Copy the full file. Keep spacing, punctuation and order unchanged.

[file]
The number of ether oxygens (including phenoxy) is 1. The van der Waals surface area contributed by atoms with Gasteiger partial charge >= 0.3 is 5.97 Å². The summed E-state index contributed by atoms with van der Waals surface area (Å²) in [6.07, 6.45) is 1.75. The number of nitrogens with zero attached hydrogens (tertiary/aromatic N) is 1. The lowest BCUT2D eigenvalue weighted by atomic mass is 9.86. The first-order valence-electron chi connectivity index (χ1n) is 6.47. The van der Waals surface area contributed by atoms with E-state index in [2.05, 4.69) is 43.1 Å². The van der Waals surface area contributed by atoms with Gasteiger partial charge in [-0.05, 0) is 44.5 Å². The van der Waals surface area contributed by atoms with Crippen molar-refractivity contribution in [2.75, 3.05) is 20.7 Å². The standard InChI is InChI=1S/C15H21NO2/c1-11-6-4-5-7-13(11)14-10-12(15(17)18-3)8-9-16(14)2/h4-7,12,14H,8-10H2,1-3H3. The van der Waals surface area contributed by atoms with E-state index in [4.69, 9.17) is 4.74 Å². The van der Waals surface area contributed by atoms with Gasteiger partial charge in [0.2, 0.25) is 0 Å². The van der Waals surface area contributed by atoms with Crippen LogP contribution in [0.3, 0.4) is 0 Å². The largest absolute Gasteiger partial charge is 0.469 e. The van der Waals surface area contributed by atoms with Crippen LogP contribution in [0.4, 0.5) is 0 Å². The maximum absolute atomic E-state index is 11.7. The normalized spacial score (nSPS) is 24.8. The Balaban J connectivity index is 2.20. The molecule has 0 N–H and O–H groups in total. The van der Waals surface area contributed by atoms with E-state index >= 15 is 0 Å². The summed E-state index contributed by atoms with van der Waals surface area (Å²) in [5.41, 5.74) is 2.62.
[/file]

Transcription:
The number of ether oxygens (including phenoxy) is 1. The van der Waals surface area contributed by atoms with Gasteiger partial charge >= 0.3 is 5.97 Å². The summed E-state index contributed by atoms with van der Waals surface area (Å²) in [6.07, 6.45) is 1.75. The number of nitrogens with zero attached hydrogens (tertiary/aromatic N) is 1. The lowest BCUT2D eigenvalue weighted by atomic mass is 9.86. The first-order valence-electron chi connectivity index (χ1n) is 6.47. The van der Waals surface area contributed by atoms with E-state index in [2.05, 4.69) is 43.1 Å². The van der Waals surface area contributed by atoms with Gasteiger partial charge in [-0.05, 0) is 44.5 Å². The van der Waals surface area contributed by atoms with Crippen molar-refractivity contribution in [2.75, 3.05) is 20.7 Å². The standard InChI is InChI=1S/C15H21NO2/c1-11-6-4-5-7-13(11)14-10-12(15(17)18-3)8-9-16(14)2/h4-7,12,14H,8-10H2,1-3H3. The van der Waals surface area contributed by atoms with E-state index in [4.69, 9.17) is 4.74 Å². The van der Waals surface area contributed by atoms with Gasteiger partial charge in [0.2, 0.25) is 0 Å². The van der Waals surface area contributed by atoms with Crippen LogP contribution in [0.3, 0.4) is 0 Å². The largest absolute Gasteiger partial charge is 0.469 e. The van der Waals surface area contributed by atoms with Crippen LogP contribution in [0.4, 0.5) is 0 Å². The maximum absolute atomic E-state index is 11.7. The normalized spacial score (nSPS) is 24.8. The Balaban J connectivity index is 2.20. The molecule has 0 N–H and O–H groups in total. The van der Waals surface area contributed by atoms with E-state index >= 15 is 0 Å². The summed E-state index contributed by atoms with van der Waals surface area (Å²) in [5.41, 5.74) is 2.62.